How To Optimize Your Translation Workflow? Part Two

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We usually publish blogs about highly specialized solutions and features of the Text United system. We sometimes forget that the majority of people are searching for an easy way to handle their files. That’s why we realized that in addition to presenting new features and writing extensive tutorials, we should focus on the basics as well. We decided to fill in the gap by publishing a three-part blog series in which we present what has been a backbone of our system since we started developing it.

Breaking the habit of persisting with a messy translation workflow

People usually share the files they want to translate via email and they try to collaborate with their colleagues or translators via chat services. As an effect of this, they have a difficult time keeping track of progress and consistency of the translation workflow. This is usually where we step in! We built our translation management system in the cloud. That means that we can easily step in and replace the current workflow by focusing on collaboration and transparency.

We established 5 golden rules for an optimized translation workflow:

#1. Sharing files does not have to be complicated

#2. Workflow should be flexible, adapting to your needs

#3. File types become almost irrelevant

#4. Consistency is the key

#5. Collaboration makes everything better

In Part One of our series, we discussed the subject of sharing files in an easy way, adapting the translation workflow to your needs. Today, we’re focusing on file types and consistency. Keep on reading to find out how to optimize your translation workflow!

#3. File types become almost irrelevant

One of the things which worries a lot of people is whether their file type can be handled by an external system in the way they need it to be. With this in mind, we developed a system which supports over 30 different file types:

  • csv (comma-separated values)
  • docx (Microsoft Word)
  • xlsx (Microsoft Excel)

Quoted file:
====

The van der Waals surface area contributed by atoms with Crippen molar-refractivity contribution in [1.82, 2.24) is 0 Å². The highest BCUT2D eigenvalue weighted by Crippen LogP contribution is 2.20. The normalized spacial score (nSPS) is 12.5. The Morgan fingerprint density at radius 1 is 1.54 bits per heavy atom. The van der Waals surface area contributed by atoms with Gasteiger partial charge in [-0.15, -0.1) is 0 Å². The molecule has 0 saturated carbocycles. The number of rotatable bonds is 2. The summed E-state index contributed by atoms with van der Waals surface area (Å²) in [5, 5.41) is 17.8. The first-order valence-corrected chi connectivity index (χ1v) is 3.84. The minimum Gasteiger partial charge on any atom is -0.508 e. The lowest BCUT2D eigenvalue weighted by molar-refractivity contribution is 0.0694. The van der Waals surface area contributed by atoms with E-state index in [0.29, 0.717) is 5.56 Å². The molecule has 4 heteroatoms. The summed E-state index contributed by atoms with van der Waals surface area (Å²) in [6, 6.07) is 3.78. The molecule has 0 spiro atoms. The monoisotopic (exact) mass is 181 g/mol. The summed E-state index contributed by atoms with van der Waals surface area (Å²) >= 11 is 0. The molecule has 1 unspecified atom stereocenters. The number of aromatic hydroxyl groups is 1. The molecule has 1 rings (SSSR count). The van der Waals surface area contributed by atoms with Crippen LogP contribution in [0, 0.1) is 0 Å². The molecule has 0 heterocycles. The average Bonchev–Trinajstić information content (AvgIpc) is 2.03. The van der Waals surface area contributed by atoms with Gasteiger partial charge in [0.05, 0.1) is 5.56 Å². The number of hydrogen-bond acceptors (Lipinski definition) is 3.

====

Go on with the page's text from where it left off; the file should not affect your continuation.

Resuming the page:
• idml (Adobe InDesign Markup Language)
  • pptx (Microsoft PowerPoint)
  • pub (Microsoft Publisher)
  • odt (OpenDocument)
  • txt (text file)
  • po, pot (portable object, portable object template)
  • xml (extensible Markup Language)
  • mif (interchange format, Adobe FrameMaker)
  • svg (Scalable Vector Graphics)
  • resx
  • aspx
  • properties (Java properties)
  • strings (iOS strings)
  • xliff (XML Localization Interchange File Format)
  • xmb
  • json (JavaScript Object Notation)
  • yaml
  • dita
  • ditamap
  • srt (subrip, subtitles)
  • php
  • html (HyperText Markup Language)
  • md (markdown)

You might be working on a new policy in Word, your marketing department might be drafting your new catalog in InDesign, and your software developers might be exporting their content to .xml in order to localize it, it really doesn’t matter. All of these files can be imported together and translated using the same workflow, without any hassle.

#4. Consistency is the key

Consistency is a difficult thing to achieve without the help of a system. Even the best worker won’t have the capability of keeping track the incorrect use of terminology and parts of files translated a few months ago. That’s is why we always recommend automating the whole process. How?

Let’s say that you translated a 100-page file several months ago. Now, you need to translate an updated version of the file, with barely a 10% difference, compared to the old version. If you chose the manual way, you would need to compare the two files, make sure you did not miss anything, and then translate the 10% in a way that ensures that it is consistent with the other 90%. This means that you’d need to re-use the same terminology, risking the possibility that the newly translated part will stick out like a sore thumb.

If you do this the Text United way, you use translation memory and terminology features meaning you can avoid having to do the hard work yourself. Translation memories are databases containing your old translations, such as the file you translated a few months ago. You can work on it anytime! With terminology repositories you can define company-specific terminology, making sure that anyone working on your translations will use the right terms, in the right context.

translationmemory1

The only thing you need to do is upload the new version of the file. Our system automatically compares it to old translations and makes the terminology available to the translator or reviewer. They can immediately start working on the new 10% of your content, making sure that it fits with the rest.

To make all of this error-free, we introduced the quality assurance tool. It checks the use of terminology, controls consistency in translations, and use of correct numbers, in case a number is accidentally mistyped in the translation. With this kind of help, keeping the highest level of quality becomes an easy task, and your translation workflow becomes flawless.

 

We hope you enjoyed Part Two of our series on optimizing translation workflow. In the final part, we will discuss why collaboration makes everything better, and which collaborative features are included in our system. Stay tuned!

Gosia
Written By:

Gosia loves copywriting and product translation. Additionally, she's a content marketing and lolcats junkie.

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